Brady’s seventh point is that standards for student achievement “standardize minds.” This, I confess, strikes me as a bit off the wall. There is not a country that has consistently high student performance that does not have some form of student achievement standards. No one I know who has visited Finnish schools would think of describing Finnish students as having standardized minds. Or the Australians. Or the New Zealanders. All of these countries are populated by determined individualists who prize their freedoms and make much of their ability to do as they please as long as they don’t harm anyone else while doing so. They don’t have standards because they want everyone to be the same. They have standards because they want to be sure that all students are given a challenging curriculum that will prepare them as well as they can reasonably be prepared for a challenging world. They think they owe it to their teachers to let them know what the society expects of them, in a general way, while at the same time giving their teachers a great deal of discretion with respect to how they get them there.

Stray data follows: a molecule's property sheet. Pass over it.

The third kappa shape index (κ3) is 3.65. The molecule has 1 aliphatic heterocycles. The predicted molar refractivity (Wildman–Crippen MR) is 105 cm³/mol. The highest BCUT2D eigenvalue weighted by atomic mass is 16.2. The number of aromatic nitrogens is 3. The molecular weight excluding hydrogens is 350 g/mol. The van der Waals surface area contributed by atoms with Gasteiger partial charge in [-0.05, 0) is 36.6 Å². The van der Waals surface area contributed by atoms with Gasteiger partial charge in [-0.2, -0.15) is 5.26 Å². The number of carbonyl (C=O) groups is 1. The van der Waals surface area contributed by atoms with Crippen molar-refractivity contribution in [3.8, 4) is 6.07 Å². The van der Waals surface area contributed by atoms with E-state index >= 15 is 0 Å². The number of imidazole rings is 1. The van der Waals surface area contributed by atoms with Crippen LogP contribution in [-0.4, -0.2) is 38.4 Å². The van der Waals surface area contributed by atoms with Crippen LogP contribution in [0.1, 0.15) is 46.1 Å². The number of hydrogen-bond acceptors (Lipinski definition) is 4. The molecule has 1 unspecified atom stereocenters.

And, lastly, Brady takes exception to the goals of the Common Core State Standards: getting all students ready for college and careers, goals he characterizes as “pedestrian.” The young, he says, should be exploring the “potentials of humanness.” I am a product of a liberal education, an undergraduate major in literature and philosophy, both of them subjects whose main purpose, I suppose, is to explore the potentials of humanness. And I would not change those majors were I to do it again. But I suspect that many people like Brady do not quite grasp the seriousness of the position the people of the United States find themselves in today. Average income in the United States has been falling for years and the rate of decline is increasing. Families have only been able to make ends meet by putting women who used to work at home into the paid work force. But there are no more housewives left to enter the paid workforce. Now, more than ever, what you make is a function of your level of education and training. We have ever-greater shortages of high skill workers and ever-greater surpluses of low skill workers looking for jobs that don’t exist. The factors that are producing these trends have been greatly accelerated by the Great Recession. Fewer than 20 percent of any given cohort of students entering the ninth grade end up with a 2-year degree or certificate within four years of entering postsecondary education or getting a 4-year degree with 6 years of entering postsecondary education. I’m all for the “potentials of humanness”, but the American people are hurting, the American standard of living is falling and the American economy is suffering because we are wasting the potential of our students by failing to give them the skills they need to make a decent living. That, I submit, is a crime. It threatens the very basis of our society and the tenure of our republic. I make no apologies for being interested in making sure that our students are college and career ready, however pedestrian that may seem to some.